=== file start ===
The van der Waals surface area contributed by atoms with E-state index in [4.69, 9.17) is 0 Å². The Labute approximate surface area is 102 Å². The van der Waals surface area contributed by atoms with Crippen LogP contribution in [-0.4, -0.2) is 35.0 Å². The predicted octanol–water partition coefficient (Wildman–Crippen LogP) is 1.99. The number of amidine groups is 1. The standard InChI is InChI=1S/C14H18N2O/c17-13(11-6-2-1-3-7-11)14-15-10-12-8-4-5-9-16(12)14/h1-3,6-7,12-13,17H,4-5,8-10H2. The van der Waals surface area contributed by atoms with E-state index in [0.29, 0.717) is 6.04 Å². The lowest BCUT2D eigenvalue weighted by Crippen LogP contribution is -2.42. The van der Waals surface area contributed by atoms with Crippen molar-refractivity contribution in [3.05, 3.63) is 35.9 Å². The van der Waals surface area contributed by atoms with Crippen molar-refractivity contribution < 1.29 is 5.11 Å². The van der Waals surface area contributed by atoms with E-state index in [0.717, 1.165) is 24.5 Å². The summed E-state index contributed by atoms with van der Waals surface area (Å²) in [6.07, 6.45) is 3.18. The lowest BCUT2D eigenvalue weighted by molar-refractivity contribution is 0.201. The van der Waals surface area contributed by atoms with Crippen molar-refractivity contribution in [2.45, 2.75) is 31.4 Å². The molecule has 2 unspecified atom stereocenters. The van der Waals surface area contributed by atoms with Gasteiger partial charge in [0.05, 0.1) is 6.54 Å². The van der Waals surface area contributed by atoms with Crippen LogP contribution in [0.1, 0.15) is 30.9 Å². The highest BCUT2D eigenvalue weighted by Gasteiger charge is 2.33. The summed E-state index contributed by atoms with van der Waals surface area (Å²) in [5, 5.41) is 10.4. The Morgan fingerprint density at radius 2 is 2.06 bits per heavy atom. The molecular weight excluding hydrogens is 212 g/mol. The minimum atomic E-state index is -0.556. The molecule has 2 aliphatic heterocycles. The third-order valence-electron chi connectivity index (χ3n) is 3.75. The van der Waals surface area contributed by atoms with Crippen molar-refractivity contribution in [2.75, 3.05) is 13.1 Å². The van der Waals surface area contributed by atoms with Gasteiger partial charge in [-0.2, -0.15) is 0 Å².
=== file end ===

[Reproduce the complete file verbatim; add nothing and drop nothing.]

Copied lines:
The van der Waals surface area contributed by atoms with E-state index in [4.69, 9.17) is 0 Å². The Labute approximate surface area is 102 Å². The van der Waals surface area contributed by atoms with Crippen LogP contribution in [-0.4, -0.2) is 35.0 Å². The predicted octanol–water partition coefficient (Wildman–Crippen LogP) is 1.99. The number of amidine groups is 1. The standard InChI is InChI=1S/C14H18N2O/c17-13(11-6-2-1-3-7-11)14-15-10-12-8-4-5-9-16(12)14/h1-3,6-7,12-13,17H,4-5,8-10H2. The van der Waals surface area contributed by atoms with E-state index in [0.29, 0.717) is 6.04 Å². The lowest BCUT2D eigenvalue weighted by Crippen LogP contribution is -2.42. The van der Waals surface area contributed by atoms with Crippen molar-refractivity contribution in [3.05, 3.63) is 35.9 Å². The van der Waals surface area contributed by atoms with Crippen molar-refractivity contribution < 1.29 is 5.11 Å². The van der Waals surface area contributed by atoms with E-state index in [0.717, 1.165) is 24.5 Å². The summed E-state index contributed by atoms with van der Waals surface area (Å²) in [6.07, 6.45) is 3.18. The lowest BCUT2D eigenvalue weighted by molar-refractivity contribution is 0.201. The van der Waals surface area contributed by atoms with Crippen molar-refractivity contribution in [2.45, 2.75) is 31.4 Å². The molecule has 2 unspecified atom stereocenters. The van der Waals surface area contributed by atoms with Gasteiger partial charge in [0.05, 0.1) is 6.54 Å². The van der Waals surface area contributed by atoms with Crippen LogP contribution in [0.1, 0.15) is 30.9 Å². The highest BCUT2D eigenvalue weighted by Gasteiger charge is 2.33. The summed E-state index contributed by atoms with van der Waals surface area (Å²) in [5, 5.41) is 10.4. The Morgan fingerprint density at radius 2 is 2.06 bits per heavy atom. The molecular weight excluding hydrogens is 212 g/mol. The minimum atomic E-state index is -0.556. The molecule has 2 aliphatic heterocycles. The third-order valence-electron chi connectivity index (χ3n) is 3.75. The van der Waals surface area contributed by atoms with Crippen molar-refractivity contribution in [2.75, 3.05) is 13.1 Å². The van der Waals surface area contributed by atoms with Gasteiger partial charge in [-0.2, -0.15) is 0 Å².